Medicare was one of the first healthcare platforms to ease restrictions on telemedicine and how it operates. After that change occurred; many private companies followed Medicare’s lead. Reimbursements were greatly adjusted to entice more practices to use telemedicine.3 Shortly after, telehealth usage was 78 times greater than before the pandemic started.4 That rate of usage lasted a few months before stabilizing at 38 times higher.5 When medical providers were forced to use telehealth for many cases they would otherwise have scheduled in person, they experienced what technology can do for patient care.

The Benefits of Telehealth

Telehealth allows for more flexible scheduling and drastically reduces the duration of appointments by eliminating the need for transportation. In a highly inequitable system, telehealth improves access to care in areas where care had been limited. Patients are encouraged to regularly attend appointments and manage their health proactively, resulting in improved outcomes. In addition, telehealth prevents the spread of germs and infections that would normally be shared between patients and providers.6

The use of telehealth has greatly advanced primary care and access to care, leading many companies to hone in on telehealth. They can integrate innovative technologies within different disease modalities to provide more specialized care using telehealth. Innovative engineering allows many patients to receive diagnostic tests and treatments from home, such as diagnosing sleep apnea or cardiac issues. These tests can be just as safe and reliable, or even more so, as tests conducted in a hospital environment. They are also a fraction of the cost; costing as low as a fifth when compared to a physical lab test.7 These new technologies are helping countless patients and providers give and receive better and more equitable care.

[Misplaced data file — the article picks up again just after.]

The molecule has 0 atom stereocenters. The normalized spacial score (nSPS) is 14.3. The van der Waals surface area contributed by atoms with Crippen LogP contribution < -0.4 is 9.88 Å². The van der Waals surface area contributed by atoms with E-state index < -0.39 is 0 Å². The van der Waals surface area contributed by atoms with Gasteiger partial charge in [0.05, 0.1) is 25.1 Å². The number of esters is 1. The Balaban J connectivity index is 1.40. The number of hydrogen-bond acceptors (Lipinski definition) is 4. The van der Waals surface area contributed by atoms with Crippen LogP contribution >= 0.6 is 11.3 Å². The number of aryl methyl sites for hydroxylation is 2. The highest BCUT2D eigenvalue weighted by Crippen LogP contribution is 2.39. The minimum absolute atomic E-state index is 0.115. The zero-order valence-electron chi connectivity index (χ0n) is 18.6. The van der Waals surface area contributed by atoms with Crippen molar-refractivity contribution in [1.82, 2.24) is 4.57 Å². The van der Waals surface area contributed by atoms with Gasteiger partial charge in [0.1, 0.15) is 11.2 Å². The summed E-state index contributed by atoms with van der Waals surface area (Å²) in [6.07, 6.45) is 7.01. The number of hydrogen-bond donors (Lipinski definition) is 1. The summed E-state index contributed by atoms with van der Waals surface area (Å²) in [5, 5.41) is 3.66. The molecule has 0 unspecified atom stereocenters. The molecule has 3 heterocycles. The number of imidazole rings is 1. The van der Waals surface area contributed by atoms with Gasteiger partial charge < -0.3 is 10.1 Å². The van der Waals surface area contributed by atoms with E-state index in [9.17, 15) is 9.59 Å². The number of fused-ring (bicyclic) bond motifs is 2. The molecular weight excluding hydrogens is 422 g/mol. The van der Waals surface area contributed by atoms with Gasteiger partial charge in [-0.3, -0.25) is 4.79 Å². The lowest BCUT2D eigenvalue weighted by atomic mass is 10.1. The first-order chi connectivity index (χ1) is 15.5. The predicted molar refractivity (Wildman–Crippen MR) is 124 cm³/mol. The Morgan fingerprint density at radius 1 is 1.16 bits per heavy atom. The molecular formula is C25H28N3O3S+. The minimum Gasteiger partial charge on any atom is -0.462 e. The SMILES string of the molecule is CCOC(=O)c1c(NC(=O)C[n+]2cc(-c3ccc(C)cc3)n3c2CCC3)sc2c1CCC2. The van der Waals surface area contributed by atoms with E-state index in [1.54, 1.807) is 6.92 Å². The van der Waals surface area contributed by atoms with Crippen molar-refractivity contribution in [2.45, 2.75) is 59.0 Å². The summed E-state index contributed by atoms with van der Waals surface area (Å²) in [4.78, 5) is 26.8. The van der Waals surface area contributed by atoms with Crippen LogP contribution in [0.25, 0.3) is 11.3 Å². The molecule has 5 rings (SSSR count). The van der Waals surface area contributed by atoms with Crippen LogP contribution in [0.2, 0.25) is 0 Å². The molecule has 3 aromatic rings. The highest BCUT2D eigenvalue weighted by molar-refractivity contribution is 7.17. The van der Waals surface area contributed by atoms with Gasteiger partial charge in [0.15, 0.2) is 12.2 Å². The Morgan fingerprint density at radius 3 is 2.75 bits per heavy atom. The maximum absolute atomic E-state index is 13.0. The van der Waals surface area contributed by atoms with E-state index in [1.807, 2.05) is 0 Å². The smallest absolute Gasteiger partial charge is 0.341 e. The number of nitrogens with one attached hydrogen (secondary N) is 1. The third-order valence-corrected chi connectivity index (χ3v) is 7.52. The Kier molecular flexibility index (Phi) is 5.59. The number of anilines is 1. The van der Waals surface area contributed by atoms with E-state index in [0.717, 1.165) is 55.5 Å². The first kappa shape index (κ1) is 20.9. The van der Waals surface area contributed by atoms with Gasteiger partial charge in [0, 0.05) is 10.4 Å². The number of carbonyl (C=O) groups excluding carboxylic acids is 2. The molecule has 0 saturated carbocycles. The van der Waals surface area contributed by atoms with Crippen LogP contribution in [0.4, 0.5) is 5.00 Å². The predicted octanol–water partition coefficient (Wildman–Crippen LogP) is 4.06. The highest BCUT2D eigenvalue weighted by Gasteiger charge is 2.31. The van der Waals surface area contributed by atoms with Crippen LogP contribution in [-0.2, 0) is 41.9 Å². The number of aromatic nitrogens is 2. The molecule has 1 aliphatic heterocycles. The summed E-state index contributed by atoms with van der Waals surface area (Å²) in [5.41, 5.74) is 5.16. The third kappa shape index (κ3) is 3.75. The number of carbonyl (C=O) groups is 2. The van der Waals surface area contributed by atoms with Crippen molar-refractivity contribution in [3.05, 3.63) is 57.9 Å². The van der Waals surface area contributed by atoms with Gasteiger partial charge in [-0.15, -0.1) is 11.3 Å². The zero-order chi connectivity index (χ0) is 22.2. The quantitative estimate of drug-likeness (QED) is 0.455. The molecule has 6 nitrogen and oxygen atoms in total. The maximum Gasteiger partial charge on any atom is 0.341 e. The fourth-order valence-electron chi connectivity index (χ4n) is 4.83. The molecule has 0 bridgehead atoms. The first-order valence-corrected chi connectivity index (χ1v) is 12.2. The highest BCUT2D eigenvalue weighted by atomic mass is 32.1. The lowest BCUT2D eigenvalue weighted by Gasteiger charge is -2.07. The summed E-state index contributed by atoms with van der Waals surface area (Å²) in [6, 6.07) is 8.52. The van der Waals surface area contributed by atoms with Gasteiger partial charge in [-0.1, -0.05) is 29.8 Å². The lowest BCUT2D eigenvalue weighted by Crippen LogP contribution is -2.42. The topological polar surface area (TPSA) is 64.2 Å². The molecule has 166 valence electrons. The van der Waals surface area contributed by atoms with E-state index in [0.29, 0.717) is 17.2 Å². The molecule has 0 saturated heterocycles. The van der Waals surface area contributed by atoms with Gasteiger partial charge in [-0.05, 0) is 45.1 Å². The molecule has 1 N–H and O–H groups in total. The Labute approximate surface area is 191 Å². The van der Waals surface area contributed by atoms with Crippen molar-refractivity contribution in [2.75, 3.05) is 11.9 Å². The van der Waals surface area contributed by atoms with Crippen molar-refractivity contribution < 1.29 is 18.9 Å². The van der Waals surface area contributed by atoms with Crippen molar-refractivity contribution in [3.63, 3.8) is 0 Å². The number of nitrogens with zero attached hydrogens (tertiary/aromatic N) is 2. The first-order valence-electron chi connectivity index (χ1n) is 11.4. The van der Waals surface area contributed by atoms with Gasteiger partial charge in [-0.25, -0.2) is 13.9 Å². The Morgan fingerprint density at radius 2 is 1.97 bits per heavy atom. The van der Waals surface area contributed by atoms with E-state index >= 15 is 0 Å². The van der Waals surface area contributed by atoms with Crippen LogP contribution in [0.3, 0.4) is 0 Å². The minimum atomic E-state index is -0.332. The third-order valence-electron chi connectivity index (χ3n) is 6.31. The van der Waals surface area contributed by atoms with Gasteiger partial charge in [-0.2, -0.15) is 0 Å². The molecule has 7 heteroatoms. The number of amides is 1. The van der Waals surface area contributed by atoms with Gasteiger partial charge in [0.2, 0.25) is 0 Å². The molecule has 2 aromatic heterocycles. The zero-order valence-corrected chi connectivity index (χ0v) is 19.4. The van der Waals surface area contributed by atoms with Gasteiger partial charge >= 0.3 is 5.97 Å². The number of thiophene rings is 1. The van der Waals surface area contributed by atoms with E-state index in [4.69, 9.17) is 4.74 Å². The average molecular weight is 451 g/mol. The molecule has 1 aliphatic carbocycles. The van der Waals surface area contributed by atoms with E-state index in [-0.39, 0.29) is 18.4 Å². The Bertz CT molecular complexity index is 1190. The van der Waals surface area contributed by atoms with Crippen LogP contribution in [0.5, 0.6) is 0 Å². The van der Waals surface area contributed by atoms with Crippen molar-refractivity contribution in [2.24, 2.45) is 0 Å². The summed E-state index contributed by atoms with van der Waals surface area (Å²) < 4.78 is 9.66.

One of the greatest benefits of telehealth is improved access. Doctors can see more patients and more patients can book appointments. Patients who otherwise would not have care or only have limited access to care can now be seen. Telehealth also makes healthcare more convenient by decreasing wait and travel times.

The pandemic came with great pain and suffering for many, but it also allowed telehealth and other technologies to flourish at a time of great necessity. Telemedicine went from being an afterthought to being part of the standard of care in most medical facilities. Patients and providers went from only viewing in-person health care as acceptable to using a multitude of different telehealth tools to get care and manage their health. New and emerging healthcare technologies are helping to integrate telehealth with specialized care. As a result, the telehealth market will continue to grow at an unprecedented rate. In a system with many historical flaws, emerging technologies and telehealth allow us the opportunity to course correct and improve the delivery of care in a way that was previously unseen.


  1. The State of Telehealth Before and After the COVID-19 Pandemic – PMC (nih.gov)
  2. The State of Telehealth Before and After the COVID-19 Pandemic – PMC (nih.gov)
  3. The State of Telehealth Before and After the COVID-19 Pandemic – PMC (nih.gov)
  4. Telehealth: A post-COVID-19 reality? | McKinsey
  5. Telehealth: A post-COVID-19 reality? | McKinsey
  6. Benefits of Telemedicine | Johns Hopkins Medicine
  7. What to Know About an At-Home Sleep Test | Johns Hopkins Medicine


Waqaas Al-Siddiq DBA, PhD, the founder of Biotricity, is a serial entrepreneur, a former investment advisor, and an expert in wireless communication technology. He has designed digital, analog, embedded, and micro-electro-mechanical products. As chief executive officer of Biotricity, a medical diagnostic and consumer healthcare technology company, he has guided the company through every stage of bringing its biometric remote monitoring solutions to market.